Editor's Note: Mind the Gap

There has been a lot of talk these days about millennials. At the recent AMSP/NAPL/NAQP 2014 Annual Conference, Bridgeworks’ Scott Zimmer, generational expert and resident Gen Xer, delivered a keynote presentation titled “Bridging the Generation Gap”. During his presentation, Zimmer explored the characteristics, communication styles, and motivations of four generations: traditionalists, boomers, gen xers, and millennials.

You might wonder what this has to do with your business and why it matters. The bottom line is this: It is critical to learn how to communicate with and understand a new breed of electronic-age customers.

Case in point: In support of National Small Business Week, FedEx Office commissioned a nationwide “Signs of Success” survey, designed specifically with the small business owner in mind. One specific focus was on how different generations, from millennial to gen x and baby boomers, used signs to promote their business.

Here are five key findings from the study you should consider:

  1. When it comes to signage design, 64 percent of millennial small business owners (age 18-34) value creativity, unlike their baby boomer counterparts who focus on simplicity.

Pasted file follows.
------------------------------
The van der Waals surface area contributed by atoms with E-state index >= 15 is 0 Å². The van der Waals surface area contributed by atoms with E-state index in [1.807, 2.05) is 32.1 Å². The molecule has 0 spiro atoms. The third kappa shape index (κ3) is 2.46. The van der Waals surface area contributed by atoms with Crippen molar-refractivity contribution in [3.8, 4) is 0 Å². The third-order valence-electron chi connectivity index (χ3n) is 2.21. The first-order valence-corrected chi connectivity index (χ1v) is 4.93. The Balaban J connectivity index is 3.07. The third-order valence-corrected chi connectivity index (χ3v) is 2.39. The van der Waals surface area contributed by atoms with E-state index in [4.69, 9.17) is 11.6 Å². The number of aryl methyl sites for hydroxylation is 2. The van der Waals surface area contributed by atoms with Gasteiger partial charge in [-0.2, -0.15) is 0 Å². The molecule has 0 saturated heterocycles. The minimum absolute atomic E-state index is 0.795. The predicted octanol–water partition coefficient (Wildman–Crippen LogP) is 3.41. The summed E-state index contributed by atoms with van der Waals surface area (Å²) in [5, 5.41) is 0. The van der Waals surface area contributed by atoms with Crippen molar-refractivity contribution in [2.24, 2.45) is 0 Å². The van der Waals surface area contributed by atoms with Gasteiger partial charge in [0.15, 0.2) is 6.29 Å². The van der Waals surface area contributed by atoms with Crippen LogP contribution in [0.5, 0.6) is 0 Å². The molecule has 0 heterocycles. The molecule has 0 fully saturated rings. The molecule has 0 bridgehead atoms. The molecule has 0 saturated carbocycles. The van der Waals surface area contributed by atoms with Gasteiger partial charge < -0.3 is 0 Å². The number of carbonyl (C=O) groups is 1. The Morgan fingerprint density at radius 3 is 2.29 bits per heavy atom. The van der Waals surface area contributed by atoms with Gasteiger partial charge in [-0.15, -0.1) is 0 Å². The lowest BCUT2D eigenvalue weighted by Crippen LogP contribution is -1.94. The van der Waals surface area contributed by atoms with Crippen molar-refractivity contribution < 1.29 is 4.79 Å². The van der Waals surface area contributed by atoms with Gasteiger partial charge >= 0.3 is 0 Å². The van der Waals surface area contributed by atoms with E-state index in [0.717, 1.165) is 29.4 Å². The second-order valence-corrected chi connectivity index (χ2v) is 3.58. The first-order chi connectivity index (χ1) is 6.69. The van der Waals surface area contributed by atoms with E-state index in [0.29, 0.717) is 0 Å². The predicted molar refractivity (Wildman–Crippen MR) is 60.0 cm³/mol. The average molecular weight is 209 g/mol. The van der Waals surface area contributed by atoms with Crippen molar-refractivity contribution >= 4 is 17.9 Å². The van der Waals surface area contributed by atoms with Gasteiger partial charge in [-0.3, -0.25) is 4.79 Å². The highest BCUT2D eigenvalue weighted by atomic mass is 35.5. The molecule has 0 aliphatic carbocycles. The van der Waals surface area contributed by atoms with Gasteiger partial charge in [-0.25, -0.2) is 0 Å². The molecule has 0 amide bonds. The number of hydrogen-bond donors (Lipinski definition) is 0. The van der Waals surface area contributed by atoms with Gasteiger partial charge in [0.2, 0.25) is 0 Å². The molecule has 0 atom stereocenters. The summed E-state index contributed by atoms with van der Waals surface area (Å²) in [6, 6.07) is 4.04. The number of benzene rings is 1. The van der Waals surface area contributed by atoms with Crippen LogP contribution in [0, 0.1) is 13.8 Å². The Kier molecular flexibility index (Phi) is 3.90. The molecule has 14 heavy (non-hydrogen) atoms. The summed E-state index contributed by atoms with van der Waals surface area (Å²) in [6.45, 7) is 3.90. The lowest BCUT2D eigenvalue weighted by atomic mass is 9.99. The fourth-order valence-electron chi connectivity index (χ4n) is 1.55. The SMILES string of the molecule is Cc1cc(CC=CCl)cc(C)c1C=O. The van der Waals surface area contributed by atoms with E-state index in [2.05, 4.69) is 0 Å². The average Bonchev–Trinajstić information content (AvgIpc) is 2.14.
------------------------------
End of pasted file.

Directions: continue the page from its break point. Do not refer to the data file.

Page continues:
2. Millennials prefer modern designs by 47 percent, compared to 29 percent of gen x and 17 percent of baby boomer small business owners, indicating how differences in age groups can translate onto a small business’ sign or banner.
  3. Regardless of age, 91 percent of small business owners agree that readable graphics are important, and 37 percent favor bright and colorful graphics to drive more customers into their business.
  4. 46 percent of millennial respondents turn to the experts for guidance to create their signs.
  5. Six of 10 small business owners surveyed said signage is a strong reflection of their product or service, further showcasing how a cleverly crafted design can serve as an effective marketing tool.

Are you prepared to communicate and work with millenials and other generations? It could have a direct impact on your bottom line—for the good or bad.